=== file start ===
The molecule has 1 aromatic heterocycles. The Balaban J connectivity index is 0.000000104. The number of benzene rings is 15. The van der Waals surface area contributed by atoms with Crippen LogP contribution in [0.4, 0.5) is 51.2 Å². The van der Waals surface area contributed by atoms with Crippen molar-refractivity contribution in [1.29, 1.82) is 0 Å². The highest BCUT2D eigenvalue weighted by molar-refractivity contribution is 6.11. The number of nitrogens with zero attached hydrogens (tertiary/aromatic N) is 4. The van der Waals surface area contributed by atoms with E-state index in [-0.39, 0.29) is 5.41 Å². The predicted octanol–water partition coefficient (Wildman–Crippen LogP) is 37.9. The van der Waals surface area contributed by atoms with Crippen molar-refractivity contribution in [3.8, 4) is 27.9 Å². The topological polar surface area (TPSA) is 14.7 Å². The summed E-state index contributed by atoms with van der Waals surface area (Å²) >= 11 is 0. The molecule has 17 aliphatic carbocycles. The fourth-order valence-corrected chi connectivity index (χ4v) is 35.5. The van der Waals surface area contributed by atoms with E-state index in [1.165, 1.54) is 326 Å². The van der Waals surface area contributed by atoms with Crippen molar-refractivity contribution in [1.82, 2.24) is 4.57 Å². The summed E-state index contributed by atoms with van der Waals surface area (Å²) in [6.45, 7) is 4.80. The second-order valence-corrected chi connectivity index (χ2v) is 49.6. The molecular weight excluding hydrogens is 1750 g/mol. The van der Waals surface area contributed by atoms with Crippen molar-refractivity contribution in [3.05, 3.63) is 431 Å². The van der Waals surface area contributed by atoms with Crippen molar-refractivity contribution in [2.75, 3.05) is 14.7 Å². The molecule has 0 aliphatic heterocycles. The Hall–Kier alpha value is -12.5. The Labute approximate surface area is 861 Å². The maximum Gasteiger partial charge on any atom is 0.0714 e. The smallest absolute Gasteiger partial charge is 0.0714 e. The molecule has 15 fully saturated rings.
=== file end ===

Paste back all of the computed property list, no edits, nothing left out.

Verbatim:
The molecule has 1 aromatic heterocycles. The Balaban J connectivity index is 0.000000104. The number of benzene rings is 15. The van der Waals surface area contributed by atoms with Crippen LogP contribution in [0.4, 0.5) is 51.2 Å². The van der Waals surface area contributed by atoms with Crippen molar-refractivity contribution in [1.29, 1.82) is 0 Å². The highest BCUT2D eigenvalue weighted by molar-refractivity contribution is 6.11. The number of nitrogens with zero attached hydrogens (tertiary/aromatic N) is 4. The van der Waals surface area contributed by atoms with E-state index in [-0.39, 0.29) is 5.41 Å². The predicted octanol–water partition coefficient (Wildman–Crippen LogP) is 37.9. The van der Waals surface area contributed by atoms with Crippen molar-refractivity contribution in [3.8, 4) is 27.9 Å². The topological polar surface area (TPSA) is 14.7 Å². The summed E-state index contributed by atoms with van der Waals surface area (Å²) >= 11 is 0. The molecule has 17 aliphatic carbocycles. The fourth-order valence-corrected chi connectivity index (χ4v) is 35.5. The van der Waals surface area contributed by atoms with E-state index in [1.165, 1.54) is 326 Å². The van der Waals surface area contributed by atoms with Crippen molar-refractivity contribution in [1.82, 2.24) is 4.57 Å². The summed E-state index contributed by atoms with van der Waals surface area (Å²) in [6.45, 7) is 4.80. The second-order valence-corrected chi connectivity index (χ2v) is 49.6. The molecular weight excluding hydrogens is 1750 g/mol. The van der Waals surface area contributed by atoms with Crippen molar-refractivity contribution in [3.05, 3.63) is 431 Å². The van der Waals surface area contributed by atoms with Crippen molar-refractivity contribution in [2.75, 3.05) is 14.7 Å². The molecule has 0 aliphatic heterocycles. The Hall–Kier alpha value is -12.5. The Labute approximate surface area is 861 Å². The maximum Gasteiger partial charge on any atom is 0.0714 e. The smallest absolute Gasteiger partial charge is 0.0714 e. The molecule has 15 fully saturated rings.